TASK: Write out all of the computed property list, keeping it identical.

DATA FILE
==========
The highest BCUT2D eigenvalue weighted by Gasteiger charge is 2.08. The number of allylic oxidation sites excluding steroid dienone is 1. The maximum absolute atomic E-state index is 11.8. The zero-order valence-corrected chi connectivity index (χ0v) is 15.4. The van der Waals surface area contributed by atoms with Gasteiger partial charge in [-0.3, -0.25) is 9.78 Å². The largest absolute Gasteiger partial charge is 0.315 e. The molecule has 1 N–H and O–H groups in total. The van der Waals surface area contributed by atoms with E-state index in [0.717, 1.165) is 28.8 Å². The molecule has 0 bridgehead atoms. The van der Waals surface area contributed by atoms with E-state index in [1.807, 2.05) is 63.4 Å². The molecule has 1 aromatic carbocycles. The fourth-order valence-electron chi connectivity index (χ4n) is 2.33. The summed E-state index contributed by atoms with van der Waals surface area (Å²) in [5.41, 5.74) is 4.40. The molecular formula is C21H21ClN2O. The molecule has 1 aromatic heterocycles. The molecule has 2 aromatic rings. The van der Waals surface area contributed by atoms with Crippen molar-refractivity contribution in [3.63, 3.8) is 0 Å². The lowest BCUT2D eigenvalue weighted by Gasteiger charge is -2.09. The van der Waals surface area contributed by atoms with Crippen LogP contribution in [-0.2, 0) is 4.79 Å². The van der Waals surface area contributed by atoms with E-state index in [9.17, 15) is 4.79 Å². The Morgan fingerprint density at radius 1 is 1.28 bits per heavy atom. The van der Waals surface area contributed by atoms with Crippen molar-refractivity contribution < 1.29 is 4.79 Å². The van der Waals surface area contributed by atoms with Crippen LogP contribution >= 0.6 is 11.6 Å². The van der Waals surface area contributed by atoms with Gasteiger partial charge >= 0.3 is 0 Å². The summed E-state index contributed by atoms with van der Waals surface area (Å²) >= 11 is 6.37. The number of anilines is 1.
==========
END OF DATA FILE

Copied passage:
The highest BCUT2D eigenvalue weighted by Gasteiger charge is 2.08. The number of allylic oxidation sites excluding steroid dienone is 1. The maximum absolute atomic E-state index is 11.8. The zero-order valence-corrected chi connectivity index (χ0v) is 15.4. The van der Waals surface area contributed by atoms with Gasteiger partial charge in [-0.3, -0.25) is 9.78 Å². The largest absolute Gasteiger partial charge is 0.315 e. The molecule has 1 N–H and O–H groups in total. The van der Waals surface area contributed by atoms with E-state index in [0.717, 1.165) is 28.8 Å². The molecule has 0 bridgehead atoms. The van der Waals surface area contributed by atoms with E-state index in [1.807, 2.05) is 63.4 Å². The molecule has 1 aromatic carbocycles. The fourth-order valence-electron chi connectivity index (χ4n) is 2.33. The summed E-state index contributed by atoms with van der Waals surface area (Å²) in [5.41, 5.74) is 4.40. The molecular formula is C21H21ClN2O. The molecule has 1 aromatic heterocycles. The molecule has 2 aromatic rings. The van der Waals surface area contributed by atoms with Crippen molar-refractivity contribution in [3.63, 3.8) is 0 Å². The lowest BCUT2D eigenvalue weighted by Gasteiger charge is -2.09. The van der Waals surface area contributed by atoms with Crippen LogP contribution in [-0.2, 0) is 4.79 Å². The van der Waals surface area contributed by atoms with E-state index in [9.17, 15) is 4.79 Å². The Morgan fingerprint density at radius 1 is 1.28 bits per heavy atom. The van der Waals surface area contributed by atoms with Crippen molar-refractivity contribution < 1.29 is 4.79 Å². The van der Waals surface area contributed by atoms with Crippen LogP contribution >= 0.6 is 11.6 Å². The van der Waals surface area contributed by atoms with Gasteiger partial charge >= 0.3 is 0 Å². The summed E-state index contributed by atoms with van der Waals surface area (Å²) >= 11 is 6.37. The number of anilines is 1.